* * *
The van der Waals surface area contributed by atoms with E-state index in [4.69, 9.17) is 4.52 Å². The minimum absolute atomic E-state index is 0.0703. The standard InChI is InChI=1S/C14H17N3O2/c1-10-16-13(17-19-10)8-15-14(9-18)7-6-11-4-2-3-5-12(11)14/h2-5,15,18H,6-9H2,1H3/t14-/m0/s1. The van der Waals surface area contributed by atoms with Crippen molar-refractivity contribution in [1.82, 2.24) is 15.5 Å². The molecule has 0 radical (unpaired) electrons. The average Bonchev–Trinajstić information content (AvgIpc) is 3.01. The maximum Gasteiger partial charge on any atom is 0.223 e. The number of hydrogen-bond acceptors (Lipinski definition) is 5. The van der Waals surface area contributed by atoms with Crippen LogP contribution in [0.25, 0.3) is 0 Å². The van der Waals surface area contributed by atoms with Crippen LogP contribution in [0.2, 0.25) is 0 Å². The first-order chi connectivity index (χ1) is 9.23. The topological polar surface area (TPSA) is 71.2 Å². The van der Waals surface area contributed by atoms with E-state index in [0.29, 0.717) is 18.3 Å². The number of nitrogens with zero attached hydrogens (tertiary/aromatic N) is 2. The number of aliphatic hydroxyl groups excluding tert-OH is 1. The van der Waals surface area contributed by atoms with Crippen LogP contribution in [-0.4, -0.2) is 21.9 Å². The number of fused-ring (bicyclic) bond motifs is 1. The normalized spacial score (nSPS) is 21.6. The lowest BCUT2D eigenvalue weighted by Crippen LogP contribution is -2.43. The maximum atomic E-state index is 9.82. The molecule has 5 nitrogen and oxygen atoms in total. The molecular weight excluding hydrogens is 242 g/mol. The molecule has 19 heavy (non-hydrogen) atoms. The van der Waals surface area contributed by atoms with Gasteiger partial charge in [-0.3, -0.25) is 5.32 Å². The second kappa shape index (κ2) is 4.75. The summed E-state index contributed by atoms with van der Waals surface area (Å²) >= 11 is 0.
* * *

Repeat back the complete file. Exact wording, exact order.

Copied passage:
The van der Waals surface area contributed by atoms with E-state index in [4.69, 9.17) is 4.52 Å². The minimum absolute atomic E-state index is 0.0703. The standard InChI is InChI=1S/C14H17N3O2/c1-10-16-13(17-19-10)8-15-14(9-18)7-6-11-4-2-3-5-12(11)14/h2-5,15,18H,6-9H2,1H3/t14-/m0/s1. The van der Waals surface area contributed by atoms with Crippen molar-refractivity contribution in [1.82, 2.24) is 15.5 Å². The molecule has 0 radical (unpaired) electrons. The average Bonchev–Trinajstić information content (AvgIpc) is 3.01. The maximum Gasteiger partial charge on any atom is 0.223 e. The number of hydrogen-bond acceptors (Lipinski definition) is 5. The van der Waals surface area contributed by atoms with Crippen LogP contribution in [0.25, 0.3) is 0 Å². The van der Waals surface area contributed by atoms with Crippen LogP contribution in [0.2, 0.25) is 0 Å². The first-order chi connectivity index (χ1) is 9.23. The topological polar surface area (TPSA) is 71.2 Å². The van der Waals surface area contributed by atoms with E-state index in [0.29, 0.717) is 18.3 Å². The number of nitrogens with zero attached hydrogens (tertiary/aromatic N) is 2. The number of aliphatic hydroxyl groups excluding tert-OH is 1. The van der Waals surface area contributed by atoms with Crippen LogP contribution in [-0.4, -0.2) is 21.9 Å². The number of fused-ring (bicyclic) bond motifs is 1. The normalized spacial score (nSPS) is 21.6. The lowest BCUT2D eigenvalue weighted by Crippen LogP contribution is -2.43. The maximum atomic E-state index is 9.82. The molecule has 5 nitrogen and oxygen atoms in total. The molecular weight excluding hydrogens is 242 g/mol. The molecule has 19 heavy (non-hydrogen) atoms. The van der Waals surface area contributed by atoms with Gasteiger partial charge in [-0.3, -0.25) is 5.32 Å². The second kappa shape index (κ2) is 4.75. The summed E-state index contributed by atoms with van der Waals surface area (Å²) >= 11 is 0.